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FUN A DAY 2019 #26: Jessie

Before we met in person, she’d warned me that she was “a ridiculous bing bong clown person” (she really said, or typed that, it’s a direct quote), like she was worried that she was too loud, too goo more...

Before we met in person, she’d warned me that she was “a ridiculous bing bong clown person” (she really said, or typed that, it’s a direct quote), like she was worried that she was too loud, too goofy, too enthusiastic, ‘too much’ in some way. She said she’d have to tone herself down somehow, but I truly hated the idea of it, so I told her that I was sure that she would be just fine, that no toning down would be necessary, and I meant it. We’d been talking for a little over a year, after becoming internet friends through a mutual friend that we’d both in known in physical, non-internet life, about the absurdity of the ‘punk’ ‘scene’ (or, whatever…), the frustrations that came with navigating life as a lesbian both in mainstream and subcultural spaces, and the measures that we’d taken to get better at setting boundaries, holding ourselves and our loved ones accountable, and taking care of ourselves. She talked frequently about growth, in a way that never felt preachy, it was clear that she was truly committed to simply trying to do better, and cope with things that had happened to her when she was younger. I admired her. She was strong, one of the braver people I’ve met, and an actual emotional grown up. She was exactly the kind of friend I wanted, and I felt lucky and relieved to have finally found someone like her.
I was caught slightly off guard when she suddenly seemed worried of what I’d think of her when I met her, she had never seemed self-conscious or insecure before. We’d covered some painful and difficult subjects during our conversations, but we mostly told each other funny and messed up misspent youth stories, about our worst friend break ups, favorite bands, memorable exes, and other errors in judgment. At some point, she started sending me ~ootd~ pics, of her greatest and gayest outfits. I didn’t reciprocate, because I’m terrible at taking selfies, and never wore anything worth photographing, but I was happy to compliment her, and to hear about her accessories (we talked a lot about her growing collection of bolo ties), and the various outings on which she wore these thoughtfully curated looks. I went back and looked through the pictures she’d sent me, and I reread our conversations with increasing regularity. It took about a month, but when I went back to rewatch a video she’d sent me, of her flossing to her favorite band, I started to wonder what all of this meant. There was nothing overtly sexual or even romantic about our conversations, but there was something intimate about they way we would vent and joke back and forth, and how easy it was, and the way we would get caught up in our late night texting sessions. Or was that just me, getting ‘caught up’ in it? I didn’t know, and there was no graceful way to ask. I also didn’t feel like it had to mean anything or be going anywhere in particular for it to be worthwhile. The ambiguity was easy to live with, as long as there were 500 miles between us.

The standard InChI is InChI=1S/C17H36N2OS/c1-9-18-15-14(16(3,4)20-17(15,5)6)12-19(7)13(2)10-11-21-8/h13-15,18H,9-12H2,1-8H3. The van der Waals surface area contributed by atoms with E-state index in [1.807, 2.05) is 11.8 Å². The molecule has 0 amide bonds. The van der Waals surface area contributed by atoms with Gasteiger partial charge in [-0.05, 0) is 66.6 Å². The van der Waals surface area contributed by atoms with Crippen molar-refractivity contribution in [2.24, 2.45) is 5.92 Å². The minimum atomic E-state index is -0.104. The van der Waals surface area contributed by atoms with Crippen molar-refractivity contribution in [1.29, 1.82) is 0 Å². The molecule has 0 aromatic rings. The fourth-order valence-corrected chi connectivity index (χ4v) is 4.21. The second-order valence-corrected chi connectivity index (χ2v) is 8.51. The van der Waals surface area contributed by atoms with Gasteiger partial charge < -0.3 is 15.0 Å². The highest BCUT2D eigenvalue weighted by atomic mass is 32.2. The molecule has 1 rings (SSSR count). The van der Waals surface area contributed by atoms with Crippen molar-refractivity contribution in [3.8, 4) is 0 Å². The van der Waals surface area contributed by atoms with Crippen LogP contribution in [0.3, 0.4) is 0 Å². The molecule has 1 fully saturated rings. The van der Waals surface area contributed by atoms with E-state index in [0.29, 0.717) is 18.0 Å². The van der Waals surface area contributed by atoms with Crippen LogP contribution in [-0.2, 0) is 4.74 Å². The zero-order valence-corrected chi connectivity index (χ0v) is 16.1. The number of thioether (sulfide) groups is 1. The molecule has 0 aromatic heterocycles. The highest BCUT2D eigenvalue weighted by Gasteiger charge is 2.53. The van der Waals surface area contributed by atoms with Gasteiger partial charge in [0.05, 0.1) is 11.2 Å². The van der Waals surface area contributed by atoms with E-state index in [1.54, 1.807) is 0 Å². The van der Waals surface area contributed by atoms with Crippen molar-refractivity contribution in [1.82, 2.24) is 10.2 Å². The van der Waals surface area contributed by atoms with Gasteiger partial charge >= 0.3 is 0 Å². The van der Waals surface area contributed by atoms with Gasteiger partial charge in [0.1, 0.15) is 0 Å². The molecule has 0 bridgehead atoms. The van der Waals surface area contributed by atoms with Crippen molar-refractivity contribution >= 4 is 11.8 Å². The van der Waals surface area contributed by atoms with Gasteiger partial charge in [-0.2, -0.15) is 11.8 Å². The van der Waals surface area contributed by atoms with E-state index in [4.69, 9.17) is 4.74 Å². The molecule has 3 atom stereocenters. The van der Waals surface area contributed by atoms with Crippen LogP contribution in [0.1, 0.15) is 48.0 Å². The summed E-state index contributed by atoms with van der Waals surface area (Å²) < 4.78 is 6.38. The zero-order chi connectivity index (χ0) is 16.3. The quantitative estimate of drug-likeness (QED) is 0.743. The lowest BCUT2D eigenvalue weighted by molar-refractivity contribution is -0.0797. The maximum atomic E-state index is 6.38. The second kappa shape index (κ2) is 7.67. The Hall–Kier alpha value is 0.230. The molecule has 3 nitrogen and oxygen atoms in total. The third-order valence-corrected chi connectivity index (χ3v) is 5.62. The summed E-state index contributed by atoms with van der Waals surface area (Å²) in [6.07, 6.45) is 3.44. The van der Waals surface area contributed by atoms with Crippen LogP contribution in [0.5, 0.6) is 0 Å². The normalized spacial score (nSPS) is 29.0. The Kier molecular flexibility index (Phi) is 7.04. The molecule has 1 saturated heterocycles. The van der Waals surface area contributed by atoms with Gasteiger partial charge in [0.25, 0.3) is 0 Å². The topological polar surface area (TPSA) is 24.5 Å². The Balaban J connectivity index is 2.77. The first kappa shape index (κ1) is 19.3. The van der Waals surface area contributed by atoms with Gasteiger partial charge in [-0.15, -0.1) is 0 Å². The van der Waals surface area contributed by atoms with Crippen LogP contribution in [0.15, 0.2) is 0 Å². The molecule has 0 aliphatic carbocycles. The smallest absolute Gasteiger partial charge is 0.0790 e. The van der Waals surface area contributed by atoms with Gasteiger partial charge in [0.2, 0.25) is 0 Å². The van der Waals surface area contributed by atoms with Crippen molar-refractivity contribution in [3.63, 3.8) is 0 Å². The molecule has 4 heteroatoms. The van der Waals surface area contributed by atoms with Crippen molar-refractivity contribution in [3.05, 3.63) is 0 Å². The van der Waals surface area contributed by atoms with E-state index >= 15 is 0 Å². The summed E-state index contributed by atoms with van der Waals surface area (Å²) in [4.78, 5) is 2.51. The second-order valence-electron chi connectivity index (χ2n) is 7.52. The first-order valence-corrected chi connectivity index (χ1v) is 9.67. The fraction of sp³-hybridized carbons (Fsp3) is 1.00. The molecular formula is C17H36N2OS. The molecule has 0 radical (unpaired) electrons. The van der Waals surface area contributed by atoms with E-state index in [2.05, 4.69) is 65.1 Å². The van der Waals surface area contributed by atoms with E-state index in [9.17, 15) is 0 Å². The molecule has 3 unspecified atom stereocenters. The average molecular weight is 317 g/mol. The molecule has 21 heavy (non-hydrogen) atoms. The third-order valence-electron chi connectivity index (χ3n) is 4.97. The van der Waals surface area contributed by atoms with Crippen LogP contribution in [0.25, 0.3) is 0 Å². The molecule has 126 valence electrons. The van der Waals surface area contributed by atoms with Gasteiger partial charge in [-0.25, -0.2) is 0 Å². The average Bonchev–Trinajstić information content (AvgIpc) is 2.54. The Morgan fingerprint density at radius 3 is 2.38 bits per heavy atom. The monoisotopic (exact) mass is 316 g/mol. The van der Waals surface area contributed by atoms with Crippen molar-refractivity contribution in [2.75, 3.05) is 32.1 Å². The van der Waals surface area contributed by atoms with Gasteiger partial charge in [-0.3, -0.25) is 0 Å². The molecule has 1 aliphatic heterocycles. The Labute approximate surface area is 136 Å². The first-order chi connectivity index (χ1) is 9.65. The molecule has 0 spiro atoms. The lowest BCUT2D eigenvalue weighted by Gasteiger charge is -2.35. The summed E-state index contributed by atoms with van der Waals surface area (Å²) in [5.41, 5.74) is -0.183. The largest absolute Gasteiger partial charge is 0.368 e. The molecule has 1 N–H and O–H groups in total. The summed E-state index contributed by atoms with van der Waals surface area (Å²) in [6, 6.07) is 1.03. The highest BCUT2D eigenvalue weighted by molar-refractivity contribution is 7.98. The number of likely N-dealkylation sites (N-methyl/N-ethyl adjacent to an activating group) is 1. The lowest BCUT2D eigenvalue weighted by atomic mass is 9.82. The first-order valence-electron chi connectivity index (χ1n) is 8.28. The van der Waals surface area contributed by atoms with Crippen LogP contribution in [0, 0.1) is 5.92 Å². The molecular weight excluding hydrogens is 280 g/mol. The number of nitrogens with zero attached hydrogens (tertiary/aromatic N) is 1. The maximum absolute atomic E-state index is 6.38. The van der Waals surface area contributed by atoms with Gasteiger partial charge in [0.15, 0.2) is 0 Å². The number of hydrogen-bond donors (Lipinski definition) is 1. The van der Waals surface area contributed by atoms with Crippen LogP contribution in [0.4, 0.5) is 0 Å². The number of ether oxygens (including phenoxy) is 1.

But then she visited, and it seemed to change things, no matter what I felt or wanted. She didn’t visit me, not exactly, she visited the city where I happen to live. She visited and stayed with her one other friend in the city, who’d recently moved here, and she spent a good amount of her long weekend here sight-seeing and hanging out by herself. I understood all of this, knew that that was how it would go before she arrived.
But when I actually finally met her, saw her in real life, and she looked up at me, and recognized me somehow -- it occurred to me that she could have found me on or through our mutual friend’s social media, but really, she probably just saw how I was looking at her, as I walked toward her — all I could think was, “Oh, I’m in trouble now….” Of course I couldn’t say that to her, and I didn’t think I ever would; she knew from trouble, like life-threatening trouble, because she’d been in plenty of it, in a way that I hadn’t. I didn’t think she would love being called or associated with trouble, even if I was almost certain that she’d know that what I meant was that I was in trouble because suddenly, I knew that I couldn’t live with our relationship’s ambiguity anymore.
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8 tracks
  • 25min
  • 52
  • One year ago